Childhood disadvantage is directly related to levels of physical, mental and social health in older age, according to new research from Massey University.
Psychology researchers from the Health in Ageing Research Team (HART) investigated the lifetime effects of childhood deprivation, education, and adult wealth on health in older age. They say the study emphasizes the need to address poverty urgently to curb both immediate and longterm disadvantage.
Lead researcher Professor Christine Stephens says her team, including Dr. Mary Breheny and Dr. Ágnes Szabó from the School of Health Sciences in the College of Health, used information from a longitudinal survey across 10 years and life course history interviews with older people (aged 65 to 80) collected in 2017. They looked at how experiences over a lifetime, from childhood at age 10, are related to health inequalities in older age. The study involved around 800 participants.
“We found that childhood disadvantage, measured in terms of parent’s occupation, quality of housing, access to resources like clothes and books, and overcrowding in the home, is directly related to levels of physical, mental and social health in older age,” Professor Stephens says.
“Children who experienced lower socio-economic status generally had poorer health in older age. Although most people’s physical health declined in general over 10 years, childhood deprivation was mainly related to health as people entered old age, not to the rate of decline.”
Researchers also studied the pathways that might explain this connection.
“Childhood deprivation is related to the levels of educational qualifications achieved at school and this in turn predicts income and wealth in adult life,” Professor Stephens says. “Economic disadvantage in adult life is related to health in older age.”
These pathways, particularly the direct childhood disadvantage to late life health, have been found in recent longitudinal studies conducted in Europe too. “The weight of this evidence points strongly to the case for caring for and educating all children in our society if we hope to have a healthy adult older population,” says Professor Stephens, who is based in the School of Psychology, College of Humanities and Social Sciences.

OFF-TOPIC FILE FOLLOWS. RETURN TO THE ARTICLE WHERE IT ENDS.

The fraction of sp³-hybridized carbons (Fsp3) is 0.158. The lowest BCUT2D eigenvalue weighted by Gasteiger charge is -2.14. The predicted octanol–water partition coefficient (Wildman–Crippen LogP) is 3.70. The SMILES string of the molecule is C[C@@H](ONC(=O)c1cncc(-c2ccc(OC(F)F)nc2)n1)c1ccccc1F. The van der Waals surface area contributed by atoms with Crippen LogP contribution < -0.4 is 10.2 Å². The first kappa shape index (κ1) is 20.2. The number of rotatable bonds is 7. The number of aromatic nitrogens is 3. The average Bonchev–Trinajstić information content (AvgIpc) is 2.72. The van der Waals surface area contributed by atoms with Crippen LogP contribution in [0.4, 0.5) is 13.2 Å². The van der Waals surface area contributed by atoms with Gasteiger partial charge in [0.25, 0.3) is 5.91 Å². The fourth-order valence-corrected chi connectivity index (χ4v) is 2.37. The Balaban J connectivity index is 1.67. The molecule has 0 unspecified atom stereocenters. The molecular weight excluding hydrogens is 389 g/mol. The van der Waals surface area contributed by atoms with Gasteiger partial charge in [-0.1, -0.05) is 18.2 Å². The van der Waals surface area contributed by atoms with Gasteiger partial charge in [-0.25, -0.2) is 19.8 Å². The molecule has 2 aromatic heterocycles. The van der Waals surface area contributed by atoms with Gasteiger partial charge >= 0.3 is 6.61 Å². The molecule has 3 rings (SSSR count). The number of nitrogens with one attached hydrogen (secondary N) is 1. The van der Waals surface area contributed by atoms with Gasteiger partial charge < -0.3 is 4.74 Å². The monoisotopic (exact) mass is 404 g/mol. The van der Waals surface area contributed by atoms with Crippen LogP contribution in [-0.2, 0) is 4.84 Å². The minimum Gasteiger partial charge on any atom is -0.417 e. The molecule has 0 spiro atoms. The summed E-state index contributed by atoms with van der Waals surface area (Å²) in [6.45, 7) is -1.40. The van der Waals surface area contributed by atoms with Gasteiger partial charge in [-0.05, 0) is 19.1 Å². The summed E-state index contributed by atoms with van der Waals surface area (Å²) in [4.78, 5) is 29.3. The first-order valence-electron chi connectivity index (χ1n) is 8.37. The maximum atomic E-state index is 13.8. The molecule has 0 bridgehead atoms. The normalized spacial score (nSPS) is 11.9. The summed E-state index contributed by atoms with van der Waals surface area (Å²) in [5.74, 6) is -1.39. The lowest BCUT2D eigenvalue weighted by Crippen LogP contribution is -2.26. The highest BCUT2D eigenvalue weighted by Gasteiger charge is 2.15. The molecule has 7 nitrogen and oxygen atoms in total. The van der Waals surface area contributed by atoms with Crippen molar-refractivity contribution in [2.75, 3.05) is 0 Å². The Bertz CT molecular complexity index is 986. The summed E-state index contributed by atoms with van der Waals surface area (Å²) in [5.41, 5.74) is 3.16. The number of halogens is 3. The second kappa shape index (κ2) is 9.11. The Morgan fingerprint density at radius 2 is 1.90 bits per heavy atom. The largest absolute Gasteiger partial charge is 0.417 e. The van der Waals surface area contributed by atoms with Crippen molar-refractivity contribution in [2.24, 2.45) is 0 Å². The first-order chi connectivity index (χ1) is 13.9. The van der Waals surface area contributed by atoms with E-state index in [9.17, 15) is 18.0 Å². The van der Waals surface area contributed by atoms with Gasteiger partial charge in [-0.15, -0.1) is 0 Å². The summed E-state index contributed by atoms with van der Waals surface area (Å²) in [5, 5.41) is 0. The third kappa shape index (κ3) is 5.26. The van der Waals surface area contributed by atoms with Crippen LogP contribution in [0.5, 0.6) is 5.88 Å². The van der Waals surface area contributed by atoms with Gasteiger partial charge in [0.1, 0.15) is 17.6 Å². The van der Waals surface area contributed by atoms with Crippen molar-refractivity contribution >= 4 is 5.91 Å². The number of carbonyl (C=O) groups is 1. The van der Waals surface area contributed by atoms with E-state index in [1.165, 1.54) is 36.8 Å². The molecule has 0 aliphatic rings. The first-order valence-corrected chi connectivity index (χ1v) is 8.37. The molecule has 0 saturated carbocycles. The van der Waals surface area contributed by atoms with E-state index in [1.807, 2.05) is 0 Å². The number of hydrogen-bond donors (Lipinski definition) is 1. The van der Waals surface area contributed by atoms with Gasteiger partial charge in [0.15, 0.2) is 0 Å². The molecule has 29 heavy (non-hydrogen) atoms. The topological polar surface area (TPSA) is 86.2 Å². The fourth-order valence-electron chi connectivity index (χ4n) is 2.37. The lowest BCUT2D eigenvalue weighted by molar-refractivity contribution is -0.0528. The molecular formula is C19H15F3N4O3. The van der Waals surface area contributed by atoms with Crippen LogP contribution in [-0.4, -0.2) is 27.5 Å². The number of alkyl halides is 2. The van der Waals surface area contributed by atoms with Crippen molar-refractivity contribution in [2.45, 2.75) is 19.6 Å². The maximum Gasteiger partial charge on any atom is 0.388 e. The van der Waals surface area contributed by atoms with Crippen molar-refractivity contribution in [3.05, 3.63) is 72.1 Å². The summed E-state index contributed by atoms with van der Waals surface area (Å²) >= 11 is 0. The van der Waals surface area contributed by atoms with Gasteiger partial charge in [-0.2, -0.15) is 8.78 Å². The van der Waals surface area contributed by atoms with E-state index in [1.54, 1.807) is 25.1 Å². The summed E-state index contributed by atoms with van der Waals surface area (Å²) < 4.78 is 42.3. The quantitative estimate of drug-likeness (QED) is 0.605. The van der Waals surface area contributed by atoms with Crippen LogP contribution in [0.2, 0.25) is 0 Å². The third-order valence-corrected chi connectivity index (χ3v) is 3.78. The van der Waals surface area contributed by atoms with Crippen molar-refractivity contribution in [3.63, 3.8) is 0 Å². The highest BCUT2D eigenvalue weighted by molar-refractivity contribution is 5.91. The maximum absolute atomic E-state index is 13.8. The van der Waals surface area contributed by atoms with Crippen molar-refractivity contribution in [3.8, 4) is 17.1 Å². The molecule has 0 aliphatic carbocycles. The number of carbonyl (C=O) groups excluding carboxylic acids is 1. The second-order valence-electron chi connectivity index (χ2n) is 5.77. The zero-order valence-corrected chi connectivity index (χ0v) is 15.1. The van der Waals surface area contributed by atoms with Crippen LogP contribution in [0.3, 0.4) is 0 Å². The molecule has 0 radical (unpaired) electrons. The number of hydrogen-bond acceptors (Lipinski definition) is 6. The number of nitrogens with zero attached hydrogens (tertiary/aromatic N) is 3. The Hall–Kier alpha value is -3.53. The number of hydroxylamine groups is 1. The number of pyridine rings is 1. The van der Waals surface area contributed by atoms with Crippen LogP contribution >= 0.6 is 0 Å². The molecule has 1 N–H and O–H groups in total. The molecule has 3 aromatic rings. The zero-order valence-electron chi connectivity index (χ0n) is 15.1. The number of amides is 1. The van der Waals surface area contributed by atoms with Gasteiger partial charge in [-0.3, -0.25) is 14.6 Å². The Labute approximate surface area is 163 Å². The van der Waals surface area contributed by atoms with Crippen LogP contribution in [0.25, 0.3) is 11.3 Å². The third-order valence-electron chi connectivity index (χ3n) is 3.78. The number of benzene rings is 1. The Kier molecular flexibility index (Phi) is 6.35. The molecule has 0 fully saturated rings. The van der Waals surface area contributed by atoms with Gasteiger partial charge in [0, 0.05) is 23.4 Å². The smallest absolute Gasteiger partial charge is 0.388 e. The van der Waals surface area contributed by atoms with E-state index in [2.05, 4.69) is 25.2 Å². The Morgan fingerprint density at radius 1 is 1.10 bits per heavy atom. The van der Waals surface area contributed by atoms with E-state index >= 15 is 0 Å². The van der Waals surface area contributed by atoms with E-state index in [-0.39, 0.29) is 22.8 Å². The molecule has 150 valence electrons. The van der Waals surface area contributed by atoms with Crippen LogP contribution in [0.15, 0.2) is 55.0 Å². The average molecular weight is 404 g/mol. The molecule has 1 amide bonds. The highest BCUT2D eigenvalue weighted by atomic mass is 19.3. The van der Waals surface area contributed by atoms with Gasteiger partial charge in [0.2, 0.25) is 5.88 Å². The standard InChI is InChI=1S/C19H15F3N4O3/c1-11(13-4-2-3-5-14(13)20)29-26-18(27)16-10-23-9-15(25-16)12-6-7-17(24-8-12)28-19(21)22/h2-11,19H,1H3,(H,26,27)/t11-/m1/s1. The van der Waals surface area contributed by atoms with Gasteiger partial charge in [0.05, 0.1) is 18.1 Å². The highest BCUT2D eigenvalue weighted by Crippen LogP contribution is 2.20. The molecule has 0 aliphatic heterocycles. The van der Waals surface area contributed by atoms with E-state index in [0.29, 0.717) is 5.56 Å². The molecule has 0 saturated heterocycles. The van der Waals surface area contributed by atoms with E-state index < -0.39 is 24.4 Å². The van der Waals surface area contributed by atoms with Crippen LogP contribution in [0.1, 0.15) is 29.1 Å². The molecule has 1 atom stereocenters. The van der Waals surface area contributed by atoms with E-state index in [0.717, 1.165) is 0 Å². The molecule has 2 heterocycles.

Diversity in aging
The researchers recommend a shift away from the tendency to frame older people as “one frighteningly large homogenous group,” in terms of media and public perceptions as well as in policy-making. The reality is an increasing diversity in older people’s health status.
“We need to shift the ways we construct our views of older people,” says Professor Stephens. This includes treating chronological age as a cut-off point and using population averages across countries without accounting for economic and cultural differences.
“Present health promotion efforts—spurred on by concerns about high health costs for an aging population—focus on exhorting older people to eat well and exercise, although these practices may largely benefit only those who enter old age with economic and health advantages. Focusing on life- long wellbeing, starting with childhood care, will benefit all of society in the long term,” she says.
HART, a multi-disciplinary team based at Massey’s Manawatū campus, has been researching issues related to health and aging in New Zealand since 2006, including employment, housing, physical, mental and social wellbeing, technology, and more. Current projects include a program on maximizing workforce participation for older New Zealanders, funded by the Ministry of Business, Innovation and Employment.
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